On the positive side, stints of atypical-for-authors employment can inspire future books and/or give writers firsthand knowledge of the way non-writers live. On the negative side, need-the-money jobs can take away from precious prose-producing time.

My job is to now give examples of this multi-profession phenomenon, and I’ll start in the 19th century with the career arcs of a famous American literary trio: Mark Twain (born Samuel Clemens), Herman Melville, and Nathaniel Hawthorne.

Twain, from 1857 to 1861, worked as a riverboat pilot — a stint that inspired his pen name as well as the nonfiction book Life on the Mississippi and (to some extent) the novel Adventures of Huckleberry Finn. The Civil War halted riverboat traffic, and one wonders what Twain’s career trajectory might have been if his piloting job hadn’t gotten sunk.

Melville, whose book sales sank as his writing became richer and more complex, made ends meet during the latter part of his life by reluctantly working as a customs inspector in New York City from the mid-1860s to the mid-1880s.

Hawthorne fared much better with atypical-for-authors employment. After penning a puffy campaign biography of his college pal Franklin Pierce, The Scarlet Letter writer was appointed U.S. consul in Liverpool by President Pierce. Hawthorne put his fiction work on hold during that time in government, but being in England made it easier for him to make a post-consulship move to Italy — where The Marble Faun novel took shape.

Also in the 19th century, it’s well known that British author Anthony Trollope did postal-service work for many years while writing books and that Anton Chekhov (who lived a bit into the 20th century) was a physician.

Moving to the 1900s, we have Booth Tarkington (The Magnificent Ambersons) serving a term in the Indiana legislature, French author Colette performing in music halls (which inspired her 1910 novel The Vagabond), Zora Neale Hurston (Their Eyes Were Watching God) doing anthropology work with Margaret Mead and on her own, Kurt Vonnegut (Slaughterhouse-Five) owning/managing a Saab dealership on Cape Cod, Khaled Hosseini (The Kite Runner) working as a physician, and Fannie Flagg (Fried Green Tomatoes at the Whistle Stop Café) and Thomas Tryon (The Other) doing acting.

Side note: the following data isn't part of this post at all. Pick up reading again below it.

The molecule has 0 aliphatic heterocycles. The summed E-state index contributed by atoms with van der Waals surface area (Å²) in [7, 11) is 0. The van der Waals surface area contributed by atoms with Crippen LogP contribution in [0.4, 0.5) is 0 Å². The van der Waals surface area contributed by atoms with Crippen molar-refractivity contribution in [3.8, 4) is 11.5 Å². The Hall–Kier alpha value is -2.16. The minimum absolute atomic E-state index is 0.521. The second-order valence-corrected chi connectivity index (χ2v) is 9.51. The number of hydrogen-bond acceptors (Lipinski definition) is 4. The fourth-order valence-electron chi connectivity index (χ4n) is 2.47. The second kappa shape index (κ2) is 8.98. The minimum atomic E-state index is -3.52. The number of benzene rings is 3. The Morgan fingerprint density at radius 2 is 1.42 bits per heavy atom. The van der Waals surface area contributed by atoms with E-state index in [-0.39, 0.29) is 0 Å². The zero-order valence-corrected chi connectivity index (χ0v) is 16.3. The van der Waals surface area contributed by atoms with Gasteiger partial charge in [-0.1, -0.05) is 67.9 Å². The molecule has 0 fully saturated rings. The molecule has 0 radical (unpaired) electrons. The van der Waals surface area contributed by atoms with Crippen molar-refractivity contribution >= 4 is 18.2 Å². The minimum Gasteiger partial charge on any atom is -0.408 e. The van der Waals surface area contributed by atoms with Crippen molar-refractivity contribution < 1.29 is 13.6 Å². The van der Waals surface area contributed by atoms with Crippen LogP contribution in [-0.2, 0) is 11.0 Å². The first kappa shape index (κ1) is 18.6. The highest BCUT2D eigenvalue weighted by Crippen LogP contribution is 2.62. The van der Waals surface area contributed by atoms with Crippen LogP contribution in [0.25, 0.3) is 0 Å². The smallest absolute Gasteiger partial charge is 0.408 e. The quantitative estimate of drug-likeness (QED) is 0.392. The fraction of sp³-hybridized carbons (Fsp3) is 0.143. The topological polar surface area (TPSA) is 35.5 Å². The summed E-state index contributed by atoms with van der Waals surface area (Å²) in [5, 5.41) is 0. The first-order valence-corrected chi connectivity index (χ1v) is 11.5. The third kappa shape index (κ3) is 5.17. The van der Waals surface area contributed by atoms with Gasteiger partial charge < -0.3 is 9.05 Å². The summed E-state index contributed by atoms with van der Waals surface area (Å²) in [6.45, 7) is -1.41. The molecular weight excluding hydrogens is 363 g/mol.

A variation on the multi-job life is when an established author gets “undercover” employment for the purpose of writing a book. One famous nonfiction example of that was Barbara Ehrenreich toiling in low-paid menial jobs to show how the working poor can barely survive in America — leading to her powerful exposĂ© Nickel and Dimed.

Meanwhile, here are some authors who hold or held less-surprising positions. Professors: Junot Diaz, Jeffrey Eugenides, Diana Gabaldon, Alison Lurie, Toni Morrison, Joyce Carol Oates, J.R.R. Tolkien, etc. Journalists: Geraldine Brooks, Willa Cather, Charles Dickens, Nora Ephron, Gabriel Garcia Marquez, Ernest Hemingway, Carl Hiaasen, George Orwell, Edgar Allan Poe, Charles Portis, Anna Quindlen, Emile Zola, etc.

Any authors you’d like to mention who held surprising non-literary jobs? And do you think authors are helped or hindered by having non-literary jobs sometime during their adult lives?

Today, August 15, 2021, is the 75th birthday of Jimmy Webb — who wrote memorable hit songs such as “MacArthur Park,” “By the Time I Get to Phoenix,” “Worst That Could Happen,” “Wichita Lineman,” “Galveston,” “All I Know,” “The Moon’s a Harsh Mistress,” “Highwayman,” and “Up, Up, and Away.” Here’s the original 1968 version of “MacArthur Park” (grafted onto a 1972 live performance) sung by Richard Harris — who, among his many other acting roles, would shortly before his death play Dumbledore in the first two Harry Potter movies based on J.K. Rowling’s novels. (Also, “MacArthur Park” was covered by Donna Summer and various others.)

My literary-trivia book is described and can be purchased here: Fascinating Facts About Famous Fiction Authors and the Greatest Novels of All Time.

In addition to this weekly blog, I write the 2003-started/award-winning “Montclairvoyant” local topical-humor column for Baristanet.com. The latest weekly piece — about COVID and my school district as the 2021-22 academic year nears — is here.